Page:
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Spina Bifida Incidence at Birth -- United States, 1983-1990

Spina bifida, a birth defect of the spinal column that can cause varying degrees of paralysis, is a major contributor to serious developmental disabilities in the United States. To determine the incidence and descriptive epidemiology of spina bifida, CDC analyzed reports from 16 states with population-based birth defects surveillance systems (Table 1). This report summarizes findings from this analysis for 1983-1990.

Of the 16 state-based birth defects surveillance systems, 13 systems are statewide in coverage (exceptions: Arkansas, California, and Georgia). All but one (Georgia (1)) of the state-based birth defects surveillance systems are operated by the state health department or by a state university. These 16 states account for approximately 23.5% of the total U.S. population.

All live-born and stillborn infants with spina bifida * were included in the analysis; however, in three states data were not available on cases involving stillborn infants. Nine state surveillance systems (Colorado, Illinois, Maryland, Missouri, Nebraska, New Jersey, New York, North Carolina, and Virginia) identified cases from reports submitted by physicians and staffs of hospitals, clinics, or other health-care facilities; seven states (Arizona, Arkansas, California, Georgia, Hawaii, Iowa, and Washington) used trained surveillance staff to identify cases by systematic review of medical and other records from hospitals, clinics, and other health-care facilities. Spina bifida incidence rates were determined for each state during the surveillance period; however, the specific surveillance periods during 1983-1990 varied by state (Table 1). The states were grouped into the four U.S. census regions: Northeast, North Central, South, and West.

From 1983 through 1990, the spina bifida incidence rate for these 16 states was 4.6 cases per 10,000 births; during this period, the annual rate declined from a peak of 5.9 cases per 10,000 births in 1984 to 3.2 cases per 10,000 births in 1990 (Figure 1). Although rates were similar by region, state-specific rates varied substantially (range: 3.0 (Washington) to 7.8 (Arkansas)). Rates also varied among racial/ethnic groups (Table 1) and were lowest for Asians/Pacific Islanders (2.3) and highest for Hispanics (6.0). The rate for Hispanics declined substantially from 1983 to 1990, and the rate for blacks was stable after 1984 (Figure 1). In 1990, spina bifida rates for whites, blacks, and Hispanics were nearly identical.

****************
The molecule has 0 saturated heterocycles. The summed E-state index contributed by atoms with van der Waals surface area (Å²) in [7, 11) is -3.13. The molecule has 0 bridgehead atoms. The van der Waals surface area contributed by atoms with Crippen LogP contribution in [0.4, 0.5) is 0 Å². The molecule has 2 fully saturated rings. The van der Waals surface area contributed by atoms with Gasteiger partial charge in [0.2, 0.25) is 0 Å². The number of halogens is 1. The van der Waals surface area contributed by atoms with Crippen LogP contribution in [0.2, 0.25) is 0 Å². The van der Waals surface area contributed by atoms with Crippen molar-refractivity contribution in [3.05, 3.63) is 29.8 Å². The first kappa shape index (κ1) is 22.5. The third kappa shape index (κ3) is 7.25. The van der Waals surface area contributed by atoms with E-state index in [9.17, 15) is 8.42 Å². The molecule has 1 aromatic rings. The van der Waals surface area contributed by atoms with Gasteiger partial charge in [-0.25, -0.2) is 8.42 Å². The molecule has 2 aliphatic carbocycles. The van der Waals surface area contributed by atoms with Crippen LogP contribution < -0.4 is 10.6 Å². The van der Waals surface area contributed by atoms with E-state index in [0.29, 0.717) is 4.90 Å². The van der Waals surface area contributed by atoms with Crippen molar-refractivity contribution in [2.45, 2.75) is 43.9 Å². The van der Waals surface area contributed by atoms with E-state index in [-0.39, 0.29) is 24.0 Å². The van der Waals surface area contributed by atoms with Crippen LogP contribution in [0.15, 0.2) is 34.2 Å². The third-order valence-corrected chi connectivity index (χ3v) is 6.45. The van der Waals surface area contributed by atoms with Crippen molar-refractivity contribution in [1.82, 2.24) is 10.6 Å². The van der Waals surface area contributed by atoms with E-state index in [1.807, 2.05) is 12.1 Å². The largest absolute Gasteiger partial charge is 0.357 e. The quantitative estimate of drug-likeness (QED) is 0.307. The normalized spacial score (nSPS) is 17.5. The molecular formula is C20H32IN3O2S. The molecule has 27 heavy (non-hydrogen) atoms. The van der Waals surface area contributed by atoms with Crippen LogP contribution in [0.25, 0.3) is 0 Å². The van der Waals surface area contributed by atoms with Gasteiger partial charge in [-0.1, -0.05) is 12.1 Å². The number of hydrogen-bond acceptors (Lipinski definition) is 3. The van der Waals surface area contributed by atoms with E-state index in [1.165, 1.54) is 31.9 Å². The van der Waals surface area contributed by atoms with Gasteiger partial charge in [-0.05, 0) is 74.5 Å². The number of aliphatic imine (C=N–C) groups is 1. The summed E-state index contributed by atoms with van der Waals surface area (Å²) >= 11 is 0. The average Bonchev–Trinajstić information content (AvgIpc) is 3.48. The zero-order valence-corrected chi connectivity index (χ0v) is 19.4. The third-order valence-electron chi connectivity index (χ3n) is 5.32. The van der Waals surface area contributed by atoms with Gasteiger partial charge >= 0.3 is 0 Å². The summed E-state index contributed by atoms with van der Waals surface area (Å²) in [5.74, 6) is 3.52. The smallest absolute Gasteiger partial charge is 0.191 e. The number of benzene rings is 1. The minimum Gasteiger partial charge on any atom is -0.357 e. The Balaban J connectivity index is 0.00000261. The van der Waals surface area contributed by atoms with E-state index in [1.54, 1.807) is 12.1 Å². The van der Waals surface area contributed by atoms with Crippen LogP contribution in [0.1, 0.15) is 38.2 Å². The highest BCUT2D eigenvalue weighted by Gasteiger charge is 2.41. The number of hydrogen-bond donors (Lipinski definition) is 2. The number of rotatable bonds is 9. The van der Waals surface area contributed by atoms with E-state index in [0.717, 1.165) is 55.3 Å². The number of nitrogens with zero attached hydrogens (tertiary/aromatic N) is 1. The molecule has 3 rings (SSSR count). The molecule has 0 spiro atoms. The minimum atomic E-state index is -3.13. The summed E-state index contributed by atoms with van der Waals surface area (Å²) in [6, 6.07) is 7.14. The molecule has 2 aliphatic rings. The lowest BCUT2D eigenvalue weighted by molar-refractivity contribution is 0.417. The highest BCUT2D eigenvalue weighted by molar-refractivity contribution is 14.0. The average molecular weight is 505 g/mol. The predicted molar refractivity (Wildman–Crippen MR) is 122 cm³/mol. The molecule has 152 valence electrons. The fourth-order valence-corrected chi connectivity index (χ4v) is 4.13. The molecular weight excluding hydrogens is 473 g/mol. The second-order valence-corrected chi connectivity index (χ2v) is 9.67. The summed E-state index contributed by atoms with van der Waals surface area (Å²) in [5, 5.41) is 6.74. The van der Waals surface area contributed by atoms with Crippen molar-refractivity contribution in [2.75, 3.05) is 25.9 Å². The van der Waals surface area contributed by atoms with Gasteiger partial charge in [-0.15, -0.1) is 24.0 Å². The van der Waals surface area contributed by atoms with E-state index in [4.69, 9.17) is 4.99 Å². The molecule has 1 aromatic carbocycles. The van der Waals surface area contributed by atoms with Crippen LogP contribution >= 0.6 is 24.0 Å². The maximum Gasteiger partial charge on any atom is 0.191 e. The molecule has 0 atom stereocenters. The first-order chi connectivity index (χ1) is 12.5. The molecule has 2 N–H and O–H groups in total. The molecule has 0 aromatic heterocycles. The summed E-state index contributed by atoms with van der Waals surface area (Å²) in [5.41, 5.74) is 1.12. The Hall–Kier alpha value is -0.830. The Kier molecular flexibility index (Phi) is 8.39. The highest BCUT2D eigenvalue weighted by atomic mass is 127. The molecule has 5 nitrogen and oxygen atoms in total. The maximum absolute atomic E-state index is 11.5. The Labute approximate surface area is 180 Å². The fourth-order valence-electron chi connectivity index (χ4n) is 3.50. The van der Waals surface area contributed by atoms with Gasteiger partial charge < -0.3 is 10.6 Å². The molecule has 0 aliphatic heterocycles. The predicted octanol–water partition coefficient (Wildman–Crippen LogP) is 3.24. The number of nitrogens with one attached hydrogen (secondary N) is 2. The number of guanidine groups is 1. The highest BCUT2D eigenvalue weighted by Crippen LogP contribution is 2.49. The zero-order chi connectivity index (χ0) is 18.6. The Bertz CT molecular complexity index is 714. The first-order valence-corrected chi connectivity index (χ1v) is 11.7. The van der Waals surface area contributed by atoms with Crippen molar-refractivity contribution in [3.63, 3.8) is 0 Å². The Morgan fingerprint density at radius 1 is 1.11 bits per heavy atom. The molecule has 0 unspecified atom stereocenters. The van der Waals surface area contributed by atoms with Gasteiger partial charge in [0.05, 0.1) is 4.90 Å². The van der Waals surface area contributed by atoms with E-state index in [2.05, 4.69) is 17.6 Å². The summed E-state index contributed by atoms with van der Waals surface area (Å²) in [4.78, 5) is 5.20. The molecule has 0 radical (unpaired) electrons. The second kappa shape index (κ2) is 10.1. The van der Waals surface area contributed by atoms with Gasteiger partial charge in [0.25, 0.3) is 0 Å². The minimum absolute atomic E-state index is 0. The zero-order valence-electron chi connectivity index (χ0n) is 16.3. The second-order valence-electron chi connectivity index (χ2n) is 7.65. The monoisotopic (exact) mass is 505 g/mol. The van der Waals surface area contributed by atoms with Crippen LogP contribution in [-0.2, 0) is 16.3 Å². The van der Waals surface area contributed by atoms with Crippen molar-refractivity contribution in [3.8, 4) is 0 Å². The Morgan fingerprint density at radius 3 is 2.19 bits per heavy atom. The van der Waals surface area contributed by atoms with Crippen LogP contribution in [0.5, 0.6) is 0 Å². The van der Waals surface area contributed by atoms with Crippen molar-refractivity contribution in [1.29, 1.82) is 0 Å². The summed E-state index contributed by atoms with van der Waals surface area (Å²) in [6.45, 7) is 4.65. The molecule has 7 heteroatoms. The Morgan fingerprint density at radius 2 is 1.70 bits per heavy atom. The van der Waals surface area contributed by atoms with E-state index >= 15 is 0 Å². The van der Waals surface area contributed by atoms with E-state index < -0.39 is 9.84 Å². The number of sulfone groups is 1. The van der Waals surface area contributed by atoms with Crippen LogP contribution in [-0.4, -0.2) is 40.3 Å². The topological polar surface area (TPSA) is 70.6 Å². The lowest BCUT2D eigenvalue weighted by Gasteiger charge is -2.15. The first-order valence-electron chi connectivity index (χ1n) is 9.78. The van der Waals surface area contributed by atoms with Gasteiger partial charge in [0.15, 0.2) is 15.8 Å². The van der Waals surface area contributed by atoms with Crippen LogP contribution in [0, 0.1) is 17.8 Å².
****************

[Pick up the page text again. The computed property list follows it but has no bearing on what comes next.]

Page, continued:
Reported by: T Flood, MD, Office of Chronic Disease Epidemiology, Arizona Dept of Health Svcs. M Brewster, PhD, Arkansas Reproductive Health Monitoring System, Arkansas Children's Hospital, Little Rock, Arkansas. J Harris, MD, California Birth Defects Monitoring Program, California Dept of Health Svcs. S Keefer, MS, Colorado Registry for Children with Special Needs, Colorado Dept of Health. R Merz, MS, Hawaii Birth Defects Monitoring Program, Hawaii Dept of Health. H Howe, PhD, Div of Epidemiologic Studies, Illinois Dept of Public Health. J Hanson, MD, State Health Registry of Iowa, Iowa City. S Panny, MD, Div of Hereditary Disorders, Maryland State Dept of Health and Mental Hygiene. J Bakewell, Bur of Health Data Analysis, Missouri Dept of Health. M Seeland, Health Data Support Div, Nebraska State Dept of Health. P Costa, MA, Birth Defects Registry, New Jersey State Dept of Health. C Olsen, PhD, Bur of Environmental Epidemiology and Occupational Health, New York State Dept of Health. A Murray, MA, State Center for Health and Environmental Statistics, North Carolina Dept of Environment, Health, and Natural Resources. M Marazita, PhD, Dept of Human Genetics, Medical College of Virginia, Virginia Commonwealth Univ, Richmond; Virginia Dept of Health. C Hill, Birth Defects Registry, Washington Dept of Health. Birth Defects and Genetic Diseases Br, Div of Birth Defects and Developmental Disabilities, National Center for Environmental Health and Injury Control, CDC.

Editorial Note